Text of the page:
Doctors and students go on a strike at SMHS Hospital go on a strike at Government Medical College,Srinagar to protest against assault on a doctor by a policeman

Karnataka private hospitals closed, around fifty thousand doctors on strike to protest new medical bill

Srinagar, June15:Resident doctors and post graduate students working at SMHS Hospital went on a strike at Government Medical College (GMC) Srinagar here today to register their protest against assault on a doctor by a policeman.

Though out and in-patient departments of the hospital remained affected, the emergency services functioned normally.

 The protests started when resident doctors, postgraduate students and undergraduate students gathered around the administrative block of the medical college. Shouting slogans, the protesters demanded action against an attendant who according to protesting doctors was a police official and had physically assaulted and threatened a doctor on duty at Medical Intensive Care Unit (MICU) late Tuesday evening. The doctor suffered “serious” injuries necessitating urgent medical attention and observation.

Resident doctors, post graduate students and interns remained off work from out-patient department and wards— affecting functioning of the hospital. However, ICUs, high dependency wards and emergency of the hospital functioned normally.  Undergraduate students of GMC also remained off the classes.

Senior officials from district administration and police visited GMC to take a stock of the incident. Though they assured action into the case, the protests continued.

She expressed concern over the assault on doctors, “especially by police official.” “We have to ensure that our doctors work in a safe and conducive atmosphere. This (assault) could have cost the doctor’s life,” she said.

Resident Doctors Association (RDA) said that the assault on Dr Owais was the fifth such incident taking place in SMHS Hospital in a span of a couple of months. “We do not want assurances. We want deterrence for such offences and security for doctors,” the members of RDA said.

The demands of RDA members also included a high level inquiry into the incident, lodging of an FIR against the accused police official and his suspension till completion of the inquiry.

Doctors threatened of indefinite strike throughout GMC associated hospitals and involving para-medical and other staff also if their demands were not met in 24 hours. “We will be forced to stay off work in all hospitals as our last resort to bring to notice the threats to our life and inaction by authorities,” representatives of the protesting doctors said.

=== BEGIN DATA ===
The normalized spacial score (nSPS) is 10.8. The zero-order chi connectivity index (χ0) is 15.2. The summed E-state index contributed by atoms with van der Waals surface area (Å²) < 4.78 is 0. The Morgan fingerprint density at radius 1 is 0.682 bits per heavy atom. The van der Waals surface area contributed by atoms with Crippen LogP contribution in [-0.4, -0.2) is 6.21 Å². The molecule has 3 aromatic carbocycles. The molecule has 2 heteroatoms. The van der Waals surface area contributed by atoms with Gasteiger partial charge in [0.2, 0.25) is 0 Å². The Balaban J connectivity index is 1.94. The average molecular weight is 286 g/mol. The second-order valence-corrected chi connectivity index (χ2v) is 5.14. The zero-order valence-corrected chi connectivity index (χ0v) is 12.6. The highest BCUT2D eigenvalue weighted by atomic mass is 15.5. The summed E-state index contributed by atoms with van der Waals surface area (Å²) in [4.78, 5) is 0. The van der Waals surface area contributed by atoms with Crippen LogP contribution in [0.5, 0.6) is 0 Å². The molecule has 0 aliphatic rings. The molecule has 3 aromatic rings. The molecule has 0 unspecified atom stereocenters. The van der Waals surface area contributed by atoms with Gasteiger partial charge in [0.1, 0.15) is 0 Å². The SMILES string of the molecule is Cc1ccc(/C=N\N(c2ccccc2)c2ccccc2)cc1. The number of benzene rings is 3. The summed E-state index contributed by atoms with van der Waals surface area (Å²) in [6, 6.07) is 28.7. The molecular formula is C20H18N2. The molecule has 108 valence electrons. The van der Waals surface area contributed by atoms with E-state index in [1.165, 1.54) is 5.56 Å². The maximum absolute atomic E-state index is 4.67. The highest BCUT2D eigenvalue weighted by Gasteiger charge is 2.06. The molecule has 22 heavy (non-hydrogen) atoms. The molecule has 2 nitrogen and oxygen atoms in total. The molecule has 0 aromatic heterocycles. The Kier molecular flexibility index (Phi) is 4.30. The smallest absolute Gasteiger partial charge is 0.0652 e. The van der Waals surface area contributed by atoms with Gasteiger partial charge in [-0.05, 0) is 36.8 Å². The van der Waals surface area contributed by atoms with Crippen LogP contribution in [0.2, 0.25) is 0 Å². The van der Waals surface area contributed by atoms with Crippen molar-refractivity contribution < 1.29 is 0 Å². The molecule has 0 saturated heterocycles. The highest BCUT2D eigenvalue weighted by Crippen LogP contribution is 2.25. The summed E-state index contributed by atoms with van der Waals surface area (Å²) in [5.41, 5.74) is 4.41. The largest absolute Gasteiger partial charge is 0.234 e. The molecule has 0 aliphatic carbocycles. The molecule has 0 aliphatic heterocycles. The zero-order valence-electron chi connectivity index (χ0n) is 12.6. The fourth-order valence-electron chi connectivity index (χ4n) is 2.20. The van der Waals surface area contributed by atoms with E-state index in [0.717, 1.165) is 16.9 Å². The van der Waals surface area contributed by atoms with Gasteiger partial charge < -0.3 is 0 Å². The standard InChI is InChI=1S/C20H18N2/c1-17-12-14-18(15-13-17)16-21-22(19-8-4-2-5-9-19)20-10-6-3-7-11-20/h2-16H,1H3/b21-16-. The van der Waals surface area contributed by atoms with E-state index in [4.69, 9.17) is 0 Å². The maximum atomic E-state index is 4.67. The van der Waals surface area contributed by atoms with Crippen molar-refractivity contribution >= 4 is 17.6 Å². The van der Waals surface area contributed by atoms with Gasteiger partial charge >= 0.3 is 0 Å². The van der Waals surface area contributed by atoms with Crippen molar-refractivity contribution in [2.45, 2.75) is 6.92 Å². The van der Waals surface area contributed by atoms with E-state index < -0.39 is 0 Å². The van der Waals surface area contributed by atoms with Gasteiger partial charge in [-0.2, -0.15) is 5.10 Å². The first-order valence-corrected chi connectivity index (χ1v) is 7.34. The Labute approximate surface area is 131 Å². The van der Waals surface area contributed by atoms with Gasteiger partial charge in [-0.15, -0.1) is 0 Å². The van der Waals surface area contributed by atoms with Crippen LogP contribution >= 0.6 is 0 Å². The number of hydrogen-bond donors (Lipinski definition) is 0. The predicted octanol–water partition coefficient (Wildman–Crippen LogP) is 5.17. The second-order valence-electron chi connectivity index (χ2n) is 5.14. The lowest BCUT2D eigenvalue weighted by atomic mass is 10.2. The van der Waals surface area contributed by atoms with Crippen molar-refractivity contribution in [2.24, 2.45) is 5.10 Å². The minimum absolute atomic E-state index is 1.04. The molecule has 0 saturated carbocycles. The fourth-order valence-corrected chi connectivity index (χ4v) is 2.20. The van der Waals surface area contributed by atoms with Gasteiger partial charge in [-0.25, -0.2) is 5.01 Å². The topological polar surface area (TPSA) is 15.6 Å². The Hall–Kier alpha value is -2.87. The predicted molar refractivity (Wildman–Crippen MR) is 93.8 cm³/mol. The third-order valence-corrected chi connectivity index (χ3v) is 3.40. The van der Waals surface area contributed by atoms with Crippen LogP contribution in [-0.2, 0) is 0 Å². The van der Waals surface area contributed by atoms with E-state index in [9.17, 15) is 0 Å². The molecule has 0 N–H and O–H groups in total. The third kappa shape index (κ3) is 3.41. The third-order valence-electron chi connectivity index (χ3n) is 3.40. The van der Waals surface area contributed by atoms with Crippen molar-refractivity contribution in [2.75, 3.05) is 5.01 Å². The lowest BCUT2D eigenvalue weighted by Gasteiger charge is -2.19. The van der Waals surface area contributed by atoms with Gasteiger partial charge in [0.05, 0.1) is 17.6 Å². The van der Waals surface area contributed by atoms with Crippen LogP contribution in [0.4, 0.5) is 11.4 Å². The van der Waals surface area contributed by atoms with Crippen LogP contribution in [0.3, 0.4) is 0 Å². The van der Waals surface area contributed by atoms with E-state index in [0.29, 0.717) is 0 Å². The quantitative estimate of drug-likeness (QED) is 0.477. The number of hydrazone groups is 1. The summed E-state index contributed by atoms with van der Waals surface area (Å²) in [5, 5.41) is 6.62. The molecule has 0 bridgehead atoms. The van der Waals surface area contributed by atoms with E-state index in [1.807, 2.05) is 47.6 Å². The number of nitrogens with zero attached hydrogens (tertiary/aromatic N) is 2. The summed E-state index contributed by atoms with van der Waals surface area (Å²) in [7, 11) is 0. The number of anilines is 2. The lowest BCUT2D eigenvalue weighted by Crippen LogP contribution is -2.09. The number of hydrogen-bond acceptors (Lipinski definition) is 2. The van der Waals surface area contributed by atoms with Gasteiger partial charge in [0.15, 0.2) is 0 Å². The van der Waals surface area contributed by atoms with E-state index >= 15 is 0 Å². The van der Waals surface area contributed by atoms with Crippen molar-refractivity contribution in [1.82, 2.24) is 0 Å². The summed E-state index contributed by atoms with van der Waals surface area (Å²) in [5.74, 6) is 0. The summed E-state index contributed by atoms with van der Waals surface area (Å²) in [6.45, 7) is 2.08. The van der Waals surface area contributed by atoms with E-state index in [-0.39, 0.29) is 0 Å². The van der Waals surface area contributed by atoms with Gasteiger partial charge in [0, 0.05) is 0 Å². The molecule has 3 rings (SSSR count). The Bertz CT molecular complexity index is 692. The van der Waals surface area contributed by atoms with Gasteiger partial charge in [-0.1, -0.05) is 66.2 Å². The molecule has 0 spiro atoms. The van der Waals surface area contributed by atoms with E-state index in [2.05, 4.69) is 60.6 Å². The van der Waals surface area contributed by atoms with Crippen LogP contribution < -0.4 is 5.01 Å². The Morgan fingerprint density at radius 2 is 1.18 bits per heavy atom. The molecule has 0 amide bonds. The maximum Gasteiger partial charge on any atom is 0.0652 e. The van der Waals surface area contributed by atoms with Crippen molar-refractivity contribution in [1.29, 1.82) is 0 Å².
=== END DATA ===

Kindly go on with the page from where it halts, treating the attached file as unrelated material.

Giving details of the incident, doctors said, that attendant of a woman admitted at MICU manhandled and thrashed the on-duty doctor identified as Dr Owais, a third year PG student of Medicine. They alleged that in spite of the assault case being medico-legal in nature, police was yet to take statement of the doctor who was admitted in Triage, a high dependency ward of hospital. They demanded that “stern action” be taken against the accused.

In hospital Triage, Dr Owais said that around 8 pm on Tuesday, an attendant who according to him identified himself as an Station House Officer and son of the elderly stroke patient undergoing treatment at MICU barged into the restricted zone. “He kept interfering with the treatment protocol of the patient who was being taken for assessment,” he said.

Alleging that the attendant forced entry into MICU and created a ruckus there before manhandling, Dr Owais said, “He seemed hysterical and verbally abused me many times while alleging that his mother was not being treated properly,” Dr Owais said.

“When the interference of the attendant continued, I asked the attendant to leave who, flanked by a few more people thrashed me ruthlessly. They dealt several blows to my abdomen and also kicked me around,” the doctor said.

Dr Owais had developed seizures due to the injury and was being observed.

In December 2015, a similar incident had provoked a weeklong strike in GMC associated hospitals, bringing hospital functioning to a standstill. Routine admissions in SKIMS Soura had to be stopped to accommodate the load from defunct GMC hospitals. A slew of measures had been announced at that time for minimizing doctor-patient conflicts and doctors had been promised that security at the hospitals would be beefed up.

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